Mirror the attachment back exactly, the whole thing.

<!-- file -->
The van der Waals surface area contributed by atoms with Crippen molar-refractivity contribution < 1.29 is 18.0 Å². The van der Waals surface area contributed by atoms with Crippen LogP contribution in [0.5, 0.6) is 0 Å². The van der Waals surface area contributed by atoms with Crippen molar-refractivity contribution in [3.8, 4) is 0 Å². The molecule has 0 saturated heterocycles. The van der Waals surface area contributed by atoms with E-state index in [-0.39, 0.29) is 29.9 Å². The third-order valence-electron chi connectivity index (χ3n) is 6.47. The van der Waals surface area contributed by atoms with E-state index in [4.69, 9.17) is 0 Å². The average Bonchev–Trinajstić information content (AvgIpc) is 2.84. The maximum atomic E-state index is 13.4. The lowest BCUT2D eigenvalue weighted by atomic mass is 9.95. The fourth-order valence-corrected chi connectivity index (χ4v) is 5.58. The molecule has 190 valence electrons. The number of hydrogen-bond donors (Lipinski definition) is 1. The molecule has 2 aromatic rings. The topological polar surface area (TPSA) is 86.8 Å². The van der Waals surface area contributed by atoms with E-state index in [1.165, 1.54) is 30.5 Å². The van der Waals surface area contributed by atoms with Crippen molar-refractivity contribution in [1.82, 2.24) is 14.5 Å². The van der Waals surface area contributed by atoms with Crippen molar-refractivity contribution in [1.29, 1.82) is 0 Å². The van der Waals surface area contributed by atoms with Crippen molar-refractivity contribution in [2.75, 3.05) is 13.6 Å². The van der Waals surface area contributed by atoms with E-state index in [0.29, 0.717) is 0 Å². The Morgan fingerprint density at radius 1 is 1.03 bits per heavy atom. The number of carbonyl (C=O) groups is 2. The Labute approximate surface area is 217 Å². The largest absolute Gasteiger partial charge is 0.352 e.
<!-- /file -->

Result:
The van der Waals surface area contributed by atoms with Crippen molar-refractivity contribution < 1.29 is 18.0 Å². The van der Waals surface area contributed by atoms with Crippen LogP contribution in [0.5, 0.6) is 0 Å². The van der Waals surface area contributed by atoms with Crippen molar-refractivity contribution in [3.8, 4) is 0 Å². The molecule has 0 saturated heterocycles. The van der Waals surface area contributed by atoms with E-state index in [-0.39, 0.29) is 29.9 Å². The third-order valence-electron chi connectivity index (χ3n) is 6.47. The van der Waals surface area contributed by atoms with E-state index in [4.69, 9.17) is 0 Å². The average Bonchev–Trinajstić information content (AvgIpc) is 2.84. The maximum atomic E-state index is 13.4. The lowest BCUT2D eigenvalue weighted by atomic mass is 9.95. The fourth-order valence-corrected chi connectivity index (χ4v) is 5.58. The molecule has 190 valence electrons. The number of hydrogen-bond donors (Lipinski definition) is 1. The molecule has 2 aromatic rings. The topological polar surface area (TPSA) is 86.8 Å². The van der Waals surface area contributed by atoms with E-state index in [1.165, 1.54) is 30.5 Å². The van der Waals surface area contributed by atoms with Crippen molar-refractivity contribution in [1.82, 2.24) is 14.5 Å². The van der Waals surface area contributed by atoms with Crippen molar-refractivity contribution in [1.29, 1.82) is 0 Å². The van der Waals surface area contributed by atoms with Crippen molar-refractivity contribution in [2.75, 3.05) is 13.6 Å². The van der Waals surface area contributed by atoms with E-state index in [0.29, 0.717) is 0 Å². The Morgan fingerprint density at radius 1 is 1.03 bits per heavy atom. The number of carbonyl (C=O) groups is 2. The Labute approximate surface area is 217 Å². The largest absolute Gasteiger partial charge is 0.352 e.